Psychotic depression is a subtype of major depression that occurs when a severe depressive illness includes some form of psychosis. The psychosis could be hallucinations (such as hearing a voice telling you that you are no good or worthless), delusions (such as, intense feelings of worthlessness, failure, or having committed a sin) or some other break with reality. Psychotic depression affects roughly one out of every four people admitted to the hospital for depression.
Taking action early can help you fend off these winter depression symptoms. Experts believe that SAD stems from a body clock that's out of synch and is associated with the lack of natural sunlight.
Here’s a winter game plan to keep depression at bay, or lessen its effect, this season.
If You Suffer Winter Depression, Check In With Your Doctor
Start your "game plan" as soon as you notice the first symptoms of worsening depression, suggests Norman Rosenthal, MD, the leader of the research team that first identified SAD in 1984 and author of Winter Blues.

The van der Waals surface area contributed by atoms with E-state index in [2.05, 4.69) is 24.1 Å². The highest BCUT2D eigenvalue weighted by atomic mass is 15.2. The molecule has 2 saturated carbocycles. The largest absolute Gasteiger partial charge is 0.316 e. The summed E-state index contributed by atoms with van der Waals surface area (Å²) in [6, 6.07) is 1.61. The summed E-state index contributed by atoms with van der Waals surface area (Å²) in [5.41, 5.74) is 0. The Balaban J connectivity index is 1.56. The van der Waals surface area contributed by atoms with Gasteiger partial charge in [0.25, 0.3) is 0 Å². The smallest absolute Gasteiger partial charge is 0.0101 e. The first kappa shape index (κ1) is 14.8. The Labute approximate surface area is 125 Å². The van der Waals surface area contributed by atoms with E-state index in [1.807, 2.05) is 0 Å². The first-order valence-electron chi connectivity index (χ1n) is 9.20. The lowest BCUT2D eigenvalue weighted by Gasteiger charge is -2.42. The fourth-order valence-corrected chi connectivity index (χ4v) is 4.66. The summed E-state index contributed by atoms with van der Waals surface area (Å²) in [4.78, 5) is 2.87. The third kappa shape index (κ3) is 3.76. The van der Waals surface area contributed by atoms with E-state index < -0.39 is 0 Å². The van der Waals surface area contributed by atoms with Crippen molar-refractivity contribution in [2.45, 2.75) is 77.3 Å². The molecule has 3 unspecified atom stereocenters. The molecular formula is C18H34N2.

Checking in with your doctor is a good first step, he says. That way, you and your doctor can alter your treatment if you’re already being treated, or tailor a new treatment plan based on your needs.
Know Your Treatment Options for Depression in Winter
Several treatments have been shown to improve seasonal winter depression. Among them: light therapy, antidepressantmedication, talk therapy, and the hormone melatonin.
"People need to mix and match and figure out what works for them," says Rosenthal, a clinical professor of psychiatry at Georgetown University, Washington, D.C. and a psychiatrist in private practice.
See the Light to Ease Winter Depression Symptoms
Light therapy might be as simple as getting up early and walking outside on a bright winter morning, Rosenthal tells WebMD. "You can also increase light in your home," he says "Make one room a sun room."